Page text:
Removing COV is a bold, timely U-turn

This story was first published in The Straits Times on March 15, 2014

IT'S been a long time coming, but on Monday the Government finally bit the bullet and did what it should have done years ago - it found a way to get rid of cash over valuation (COV) from the public housing market sales process for good.

COV is the cash premium a buyer pays over and above the valuation of an HDB resale flat. As it must be paid in cash, it has a significant impact on affordability and is often used as a barometer of demand in the housing market.

As of 5pm on Monday, COVs were banished from the negotiation process, and buyers and sellers must now agree on a price before seeking an official valuation.

That is in line with the private market, where negotiations are "rightly" based on recent transaction prices, noted National Development Minister Khaw Boon Wan.

With the new rule, a price must first be agreed upon and the Option To Purchase (OTP) granted, before a buyer can get a valuation from the HDB. This will, Mr Khaw added, "restore the original intention of valuation, which is to help buyers get a housing loan".

Since news of the policy change broke, many buyers and industry players have welcomed the move, while some others have accused the Government of "bureaucratic intervention".

In reality, the removal of COV will only serve to stabilise the public housing market in the long run and we should be encouraged that the Government has been bold enough to make a U-turn on this policy, given that only a couple of years ago, Mr Khaw categorically said he "cannot abolish cash premiums" despite calls to do so.

The COV has been a problematic issue, especially in a rising market, because sellers almost always ask buyers for a cash premium above the valuation of their flat - even though the attributes of their flats have already been taken into consideration in the valuation. Negotiation was done mostly on COVs rather than the total price of a flat.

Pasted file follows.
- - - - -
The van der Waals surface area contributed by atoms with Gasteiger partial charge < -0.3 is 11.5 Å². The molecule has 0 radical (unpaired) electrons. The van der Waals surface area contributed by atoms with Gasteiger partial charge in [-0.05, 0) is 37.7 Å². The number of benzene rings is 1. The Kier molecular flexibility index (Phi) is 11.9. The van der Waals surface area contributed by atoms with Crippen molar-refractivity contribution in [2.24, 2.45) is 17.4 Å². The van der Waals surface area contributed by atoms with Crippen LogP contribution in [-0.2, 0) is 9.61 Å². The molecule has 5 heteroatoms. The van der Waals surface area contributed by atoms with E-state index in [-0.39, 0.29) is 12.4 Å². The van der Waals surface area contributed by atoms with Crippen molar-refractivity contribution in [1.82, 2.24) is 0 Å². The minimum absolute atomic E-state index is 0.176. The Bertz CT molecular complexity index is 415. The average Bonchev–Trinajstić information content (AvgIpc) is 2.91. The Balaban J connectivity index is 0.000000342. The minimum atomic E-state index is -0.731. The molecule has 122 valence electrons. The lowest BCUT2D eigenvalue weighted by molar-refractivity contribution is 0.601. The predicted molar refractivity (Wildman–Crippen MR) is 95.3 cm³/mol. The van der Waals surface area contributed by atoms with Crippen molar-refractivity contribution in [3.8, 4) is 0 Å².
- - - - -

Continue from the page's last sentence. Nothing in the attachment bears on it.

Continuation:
This caused an upwards price spiral in the market which analysts had compared to a "case of the cat chasing its tail". This caused widespread unhappiness among home buyers, especially when COVs hit record highs, with the median COV peaking at $38,000 in mid-2011. Some units in popular estates even fetched $100,000 premiums.

Then, at the height of the property boom, Mr Khaw in defending why he could not abolish COV, explained: "It is simple... COV is the difference between (a) price of flat as agreed between buyer and seller and (b) the valuation of the flat given by a professional valuer. (b) is done by an objective professional. (a) is between buyer and seller."

The question was who would set the price if the COV were abolished? It certainly could not be determined just by professional valuers, Mr Khaw noted.

A decade ago, the Government tried removing COV but this went "underground" in cash-back schemes exposed in 2001, where buyers and sellers colluded to over-declare the agreed selling price. It allowed the buyer to get a higher loan either from a bank or the Housing Board, with the "extra" cash illegally divided out among those involved.

In recent years, buyers and sellers came up with other ways of falsely declaring a low sale price - with the buyer giving the seller some cash in return. Such offences are punishable by a jail term and/or a fine.

So the COV returned and has remained a permanent fixture of the public housing resale market - until now. But the solution was obvious even back then - industry observers had suggested: why can't the public housing market follow the practice of the private market, where buyers and sellers negotiate a purchase price based on recent transactions?

Buyers can at the same time, as in a private property transaction, seek indicative valuations for the flat from private banks and valuers to ensure the purchase price is not too far off, and after the purchase, look for a bank that could offer a loan matching the valuation of the property.

By requiring buyers to get fair valuations from HDB after a price is agreed also overcomes the issue of buyers and sellers over-declaring a sale price. It would not be in the buyer's interest to do so because he would have to fork out the difference in price should the sale price differ significantly from the valuation.

With the latest move, even though the COV technically still exists if an agreed sale price is above the flat's valuation, it effectively removes the COV element in the sales process.

Introducing this policy at a time when COVs are at their lowest levels for years is also a well-timed move, since it reduces the sting for sellers, who might think they are losing a "bargaining chip" in the sales process.

That HDB will now publish daily figures on resale transactions rather than fortnightly will also significantly increase the transparency and availability of data in the public housing market, thus enabling buyers to negotiate accurately a price based on recent transactions. This will further help to reduce the speculative element in the market.

Taken together, they will have a significant impact in creating a far more stable public housing market and help reduce the volatility in prices that we've seen in the boom and bust cycles in the past decade or so. This can only be a good thing.

This story was first published in The Straits Times on March 15, 2014

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